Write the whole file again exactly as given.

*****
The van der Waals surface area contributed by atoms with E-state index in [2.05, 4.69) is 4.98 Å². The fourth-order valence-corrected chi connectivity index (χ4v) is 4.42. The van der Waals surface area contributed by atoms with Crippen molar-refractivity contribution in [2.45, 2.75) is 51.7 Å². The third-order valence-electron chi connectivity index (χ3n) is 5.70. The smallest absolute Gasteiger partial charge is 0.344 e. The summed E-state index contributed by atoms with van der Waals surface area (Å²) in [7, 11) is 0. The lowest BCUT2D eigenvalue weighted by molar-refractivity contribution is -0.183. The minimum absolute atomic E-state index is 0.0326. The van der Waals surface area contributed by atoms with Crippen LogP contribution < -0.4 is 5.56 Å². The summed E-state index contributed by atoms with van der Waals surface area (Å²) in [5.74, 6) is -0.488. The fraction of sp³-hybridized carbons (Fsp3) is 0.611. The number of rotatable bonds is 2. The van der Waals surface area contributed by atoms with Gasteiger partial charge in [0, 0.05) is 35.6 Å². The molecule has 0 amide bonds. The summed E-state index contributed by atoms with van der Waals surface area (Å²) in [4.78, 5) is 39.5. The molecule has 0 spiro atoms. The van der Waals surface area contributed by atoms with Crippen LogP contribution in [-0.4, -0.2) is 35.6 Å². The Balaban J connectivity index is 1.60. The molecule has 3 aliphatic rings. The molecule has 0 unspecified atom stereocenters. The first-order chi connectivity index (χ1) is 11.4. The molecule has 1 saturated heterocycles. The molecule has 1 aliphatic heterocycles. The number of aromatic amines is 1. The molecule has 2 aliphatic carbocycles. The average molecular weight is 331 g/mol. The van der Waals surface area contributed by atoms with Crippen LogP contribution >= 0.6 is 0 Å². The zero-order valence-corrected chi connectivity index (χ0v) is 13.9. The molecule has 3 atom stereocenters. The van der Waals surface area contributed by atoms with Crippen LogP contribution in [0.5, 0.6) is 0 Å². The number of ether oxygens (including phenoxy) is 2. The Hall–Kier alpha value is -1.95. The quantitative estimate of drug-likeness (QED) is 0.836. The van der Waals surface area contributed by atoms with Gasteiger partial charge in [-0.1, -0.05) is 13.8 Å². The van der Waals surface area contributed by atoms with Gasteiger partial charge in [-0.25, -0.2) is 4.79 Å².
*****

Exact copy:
The van der Waals surface area contributed by atoms with E-state index in [2.05, 4.69) is 4.98 Å². The fourth-order valence-corrected chi connectivity index (χ4v) is 4.42. The van der Waals surface area contributed by atoms with Crippen molar-refractivity contribution in [2.45, 2.75) is 51.7 Å². The third-order valence-electron chi connectivity index (χ3n) is 5.70. The smallest absolute Gasteiger partial charge is 0.344 e. The summed E-state index contributed by atoms with van der Waals surface area (Å²) in [7, 11) is 0. The lowest BCUT2D eigenvalue weighted by molar-refractivity contribution is -0.183. The minimum absolute atomic E-state index is 0.0326. The van der Waals surface area contributed by atoms with Crippen LogP contribution < -0.4 is 5.56 Å². The summed E-state index contributed by atoms with van der Waals surface area (Å²) in [5.74, 6) is -0.488. The fraction of sp³-hybridized carbons (Fsp3) is 0.611. The number of rotatable bonds is 2. The van der Waals surface area contributed by atoms with Gasteiger partial charge in [0, 0.05) is 35.6 Å². The molecule has 0 amide bonds. The summed E-state index contributed by atoms with van der Waals surface area (Å²) in [4.78, 5) is 39.5. The molecule has 0 spiro atoms. The van der Waals surface area contributed by atoms with Crippen LogP contribution in [-0.4, -0.2) is 35.6 Å². The Balaban J connectivity index is 1.60. The molecule has 3 aliphatic rings. The molecule has 0 unspecified atom stereocenters. The first-order chi connectivity index (χ1) is 11.4. The molecule has 1 saturated heterocycles. The molecule has 1 aliphatic heterocycles. The number of aromatic amines is 1. The molecule has 2 aliphatic carbocycles. The average molecular weight is 331 g/mol. The van der Waals surface area contributed by atoms with Crippen LogP contribution >= 0.6 is 0 Å². The zero-order valence-corrected chi connectivity index (χ0v) is 13.9. The molecule has 3 atom stereocenters. The van der Waals surface area contributed by atoms with Crippen LogP contribution in [0.5, 0.6) is 0 Å². The number of ether oxygens (including phenoxy) is 2. The Hall–Kier alpha value is -1.95. The quantitative estimate of drug-likeness (QED) is 0.836. The van der Waals surface area contributed by atoms with Gasteiger partial charge in [-0.1, -0.05) is 13.8 Å². The van der Waals surface area contributed by atoms with Gasteiger partial charge in [-0.25, -0.2) is 4.79 Å².